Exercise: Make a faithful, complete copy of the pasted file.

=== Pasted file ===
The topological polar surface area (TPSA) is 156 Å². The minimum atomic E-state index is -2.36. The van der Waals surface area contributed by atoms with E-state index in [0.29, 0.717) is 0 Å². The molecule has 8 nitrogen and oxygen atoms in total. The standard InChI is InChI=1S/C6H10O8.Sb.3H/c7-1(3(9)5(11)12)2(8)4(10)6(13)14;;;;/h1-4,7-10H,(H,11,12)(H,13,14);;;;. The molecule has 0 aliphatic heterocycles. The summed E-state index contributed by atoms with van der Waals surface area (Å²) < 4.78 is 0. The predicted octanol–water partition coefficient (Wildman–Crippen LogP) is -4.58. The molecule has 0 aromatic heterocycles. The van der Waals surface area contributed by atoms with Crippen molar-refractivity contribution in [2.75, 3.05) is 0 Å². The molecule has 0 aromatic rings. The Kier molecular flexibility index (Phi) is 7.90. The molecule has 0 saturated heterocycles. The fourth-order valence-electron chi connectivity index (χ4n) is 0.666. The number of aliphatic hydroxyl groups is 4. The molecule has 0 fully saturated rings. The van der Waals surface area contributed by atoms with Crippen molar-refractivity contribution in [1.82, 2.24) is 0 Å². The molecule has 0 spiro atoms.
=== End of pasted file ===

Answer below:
The topological polar surface area (TPSA) is 156 Å². The minimum atomic E-state index is -2.36. The van der Waals surface area contributed by atoms with E-state index in [0.29, 0.717) is 0 Å². The molecule has 8 nitrogen and oxygen atoms in total. The standard InChI is InChI=1S/C6H10O8.Sb.3H/c7-1(3(9)5(11)12)2(8)4(10)6(13)14;;;;/h1-4,7-10H,(H,11,12)(H,13,14);;;;. The molecule has 0 aliphatic heterocycles. The summed E-state index contributed by atoms with van der Waals surface area (Å²) < 4.78 is 0. The predicted octanol–water partition coefficient (Wildman–Crippen LogP) is -4.58. The molecule has 0 aromatic heterocycles. The van der Waals surface area contributed by atoms with Crippen molar-refractivity contribution in [2.75, 3.05) is 0 Å². The molecule has 0 aromatic rings. The Kier molecular flexibility index (Phi) is 7.90. The molecule has 0 saturated heterocycles. The fourth-order valence-electron chi connectivity index (χ4n) is 0.666. The number of aliphatic hydroxyl groups is 4. The molecule has 0 fully saturated rings. The van der Waals surface area contributed by atoms with Crippen molar-refractivity contribution in [1.82, 2.24) is 0 Å². The molecule has 0 spiro atoms.